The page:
Veggies in the pantry, Veggies in the bowl

My comments here are going to be quite similar to my comments on storing dried beans. In this missive I’ll review the storage and basics of dried vegetables, always a good addition to soups, stews, noodle dishes (ramen).

As spoken prior “These have an incredible shelf life, and with a little care can become the Methuselah of your pantry. Just there, always ready, and just never dying.”

In storing dried food stuff one must guard against the triple threat of oxygen, humidity, and light. We will tackle these with a minimal amount of gear and fuss.

Note if some of these concepts and words seem the same to you, well they are. The same concepts that apply to beans, will apply to rice, will apply to pasta, will apply to dried veggies, will apply to … <INSERT NAME OF FOOD STUFF HERE>

You get the picture, so understand the concepts and be able to skim for the important data and do your own interpolation.


Let’s get some basics out of the way:

  • The standard ratio is 1 cup dried veggies, 2 cups water
  • One cup of veggies will yield 2 cups reconstituted vegetables
  • The standard serving is 1/3 cup or ~6 tablespoons

Based on my family eating habits I’ll estimate that 2/3 cup of veggies (approx 4 oz or ~125 grams), is about right for a single cook.


I grabbed several 12 oz jars of dried vegetables from Amazon, (they were sold as vegetable soup mix, but had no “stock” power component), and will cook from one and store the rest. Rotating my stock by ordering a new jar when I use the open one, and placing the new jar into a light proof / vermin proof container. I will of course label this with the purchase date

I do look closely at the added chemicals and sodium. The one I use has no preservatives and a minimal amount of salt.


The overall goal of this post is to convey the concepts of portioning to a desired yield, long term storage methods, rice types and basic uses. This is NOT an all inclusive list, do the basic research on each type of rice and do experiment.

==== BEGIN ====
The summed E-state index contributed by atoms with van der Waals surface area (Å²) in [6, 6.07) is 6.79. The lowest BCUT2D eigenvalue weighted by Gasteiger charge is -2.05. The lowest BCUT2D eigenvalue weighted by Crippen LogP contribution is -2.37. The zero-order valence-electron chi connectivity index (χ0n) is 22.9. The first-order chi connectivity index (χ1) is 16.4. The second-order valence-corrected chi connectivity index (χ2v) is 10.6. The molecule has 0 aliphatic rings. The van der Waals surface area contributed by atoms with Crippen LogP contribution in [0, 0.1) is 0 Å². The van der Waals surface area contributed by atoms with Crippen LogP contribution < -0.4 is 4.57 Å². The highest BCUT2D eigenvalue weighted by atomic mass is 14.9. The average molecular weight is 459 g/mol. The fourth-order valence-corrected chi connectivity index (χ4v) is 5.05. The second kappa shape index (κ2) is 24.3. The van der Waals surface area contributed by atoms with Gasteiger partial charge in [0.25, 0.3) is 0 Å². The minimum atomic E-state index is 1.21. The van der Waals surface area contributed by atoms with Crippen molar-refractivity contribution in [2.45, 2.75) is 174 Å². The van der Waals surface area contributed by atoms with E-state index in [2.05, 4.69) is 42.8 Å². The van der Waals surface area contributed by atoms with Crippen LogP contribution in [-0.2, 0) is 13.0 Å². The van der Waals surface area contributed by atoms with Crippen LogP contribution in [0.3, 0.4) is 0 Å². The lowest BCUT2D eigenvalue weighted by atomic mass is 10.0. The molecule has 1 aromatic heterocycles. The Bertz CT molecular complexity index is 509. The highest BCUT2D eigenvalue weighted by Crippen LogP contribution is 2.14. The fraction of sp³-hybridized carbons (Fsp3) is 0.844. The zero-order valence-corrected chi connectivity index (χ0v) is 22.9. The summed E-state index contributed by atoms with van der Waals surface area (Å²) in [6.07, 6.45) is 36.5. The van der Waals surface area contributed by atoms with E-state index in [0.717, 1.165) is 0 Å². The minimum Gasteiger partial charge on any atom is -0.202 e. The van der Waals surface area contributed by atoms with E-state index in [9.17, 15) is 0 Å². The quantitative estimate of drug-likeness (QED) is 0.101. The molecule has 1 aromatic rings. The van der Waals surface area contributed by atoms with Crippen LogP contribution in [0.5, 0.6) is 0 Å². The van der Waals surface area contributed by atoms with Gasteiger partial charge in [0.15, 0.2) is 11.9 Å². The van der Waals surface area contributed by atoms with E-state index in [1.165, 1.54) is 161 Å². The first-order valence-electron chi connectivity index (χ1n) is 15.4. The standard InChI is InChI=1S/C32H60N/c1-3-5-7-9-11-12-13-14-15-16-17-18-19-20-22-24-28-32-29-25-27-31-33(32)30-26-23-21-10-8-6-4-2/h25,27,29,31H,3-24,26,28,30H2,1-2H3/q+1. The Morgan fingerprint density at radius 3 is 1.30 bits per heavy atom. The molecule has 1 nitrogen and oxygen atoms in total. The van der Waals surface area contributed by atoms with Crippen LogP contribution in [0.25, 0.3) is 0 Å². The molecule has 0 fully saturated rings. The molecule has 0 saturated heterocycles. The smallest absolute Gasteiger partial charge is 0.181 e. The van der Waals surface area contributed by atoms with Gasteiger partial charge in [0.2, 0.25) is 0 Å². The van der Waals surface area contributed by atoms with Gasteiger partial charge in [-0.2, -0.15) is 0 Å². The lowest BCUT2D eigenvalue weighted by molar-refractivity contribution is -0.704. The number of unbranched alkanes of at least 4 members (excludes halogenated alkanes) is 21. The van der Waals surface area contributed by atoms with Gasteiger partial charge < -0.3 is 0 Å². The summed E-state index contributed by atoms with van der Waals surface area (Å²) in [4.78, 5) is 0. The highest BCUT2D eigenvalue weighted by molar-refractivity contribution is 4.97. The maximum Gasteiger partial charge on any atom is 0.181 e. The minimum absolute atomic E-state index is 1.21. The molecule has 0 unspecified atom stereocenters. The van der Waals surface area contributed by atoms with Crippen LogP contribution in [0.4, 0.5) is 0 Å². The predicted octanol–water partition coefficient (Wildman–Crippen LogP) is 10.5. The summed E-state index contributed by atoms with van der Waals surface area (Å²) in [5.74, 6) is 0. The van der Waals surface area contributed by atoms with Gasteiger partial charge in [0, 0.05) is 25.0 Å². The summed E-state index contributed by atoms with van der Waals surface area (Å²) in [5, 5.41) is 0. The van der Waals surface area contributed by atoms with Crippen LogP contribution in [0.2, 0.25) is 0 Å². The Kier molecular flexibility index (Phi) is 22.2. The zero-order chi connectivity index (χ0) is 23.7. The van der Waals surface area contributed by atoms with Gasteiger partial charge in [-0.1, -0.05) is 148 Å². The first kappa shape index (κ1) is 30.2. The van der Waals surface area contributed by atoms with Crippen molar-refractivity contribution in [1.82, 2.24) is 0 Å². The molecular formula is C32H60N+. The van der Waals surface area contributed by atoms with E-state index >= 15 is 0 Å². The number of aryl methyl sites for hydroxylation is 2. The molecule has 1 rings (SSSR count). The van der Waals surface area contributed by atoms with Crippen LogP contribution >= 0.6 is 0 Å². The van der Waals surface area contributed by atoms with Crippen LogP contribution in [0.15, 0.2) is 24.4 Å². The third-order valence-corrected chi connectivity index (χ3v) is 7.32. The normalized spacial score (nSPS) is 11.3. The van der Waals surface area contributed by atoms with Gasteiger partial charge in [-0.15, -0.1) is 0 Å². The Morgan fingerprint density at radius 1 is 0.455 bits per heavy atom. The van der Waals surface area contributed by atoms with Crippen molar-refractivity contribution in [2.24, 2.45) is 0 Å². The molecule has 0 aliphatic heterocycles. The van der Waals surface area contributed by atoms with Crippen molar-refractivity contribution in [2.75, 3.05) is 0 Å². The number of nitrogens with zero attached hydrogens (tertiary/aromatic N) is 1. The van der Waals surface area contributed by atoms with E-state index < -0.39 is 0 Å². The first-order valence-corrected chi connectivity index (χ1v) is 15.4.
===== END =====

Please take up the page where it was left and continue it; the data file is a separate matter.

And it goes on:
I simmer 3 tablespoons of veggies in 2 cups of water, with a 1/2 tsp of garlic, then add a packet of ramen noodles and cook the noodles. From there addition of sesame oil, soy sauce, chili oil will deliver a tasty healthy filling bowl of noodles for little or no effort.

Cooking tips

  • Remember 1:2
  • Simmer for 10-15 minutes or
  • Soak for 20
  • Use the simmer / soak water to cook with

Quick Noodles

Quick, Healthy, Tasty, Filling
Prep Time 5 mins
Cook Time 20 mins
Course Main Course, Snack, Soup
Cuisine Asian, Global
Servings 1
Calories 159 kcal


  • 2 cups Water
  • 3 tbsp Dried Vegetable Mix
  • 1 pkg Ramen Toss the seasoning package
  • 1 tsp Chili Oil
  • 1/4 tsp Minced Garlic
  • 1/4 tsp Ginger Paste
  • 1 tbsp Soy Sauce Low Sodium
  • 1 tsp Toasted Sesame Oil


  • In a medium bowl, add dried veggie mix, garlic, ginger, water
  • Microwave for 5-6 minutes
  • Add noodle, microwave for 3 minutes
  • Add the rest, toss and serve


One can add an additional cup of water and a second package of noodles for an extra filling meal.
For an additional kick, (to your taste as this can be spicy) one can add:
  • 1/4 tsp of dried jalapeno
  • 1 tsp of Sambal Oelek
  • 1 fresh thai chili, seeded and minced
  • 1/4 tsp of gochugaru


Calories: 159kcalCarbohydrates: 17gProtein: 4gFat: 9gSaturated Fat: 1gSodium: 2857mgPotassium: 200mgFiber: 1gSugar: 1gCalcium: 46mgIron: 1mg
Keyword Noodle Sauce, Noodles, Vegetable
Tried this recipe?Let us know how it was!

  Filed under: Basics, Cook For One, Pantry, Preservation, Vegan, Vegetarian

Comments are closed for this post.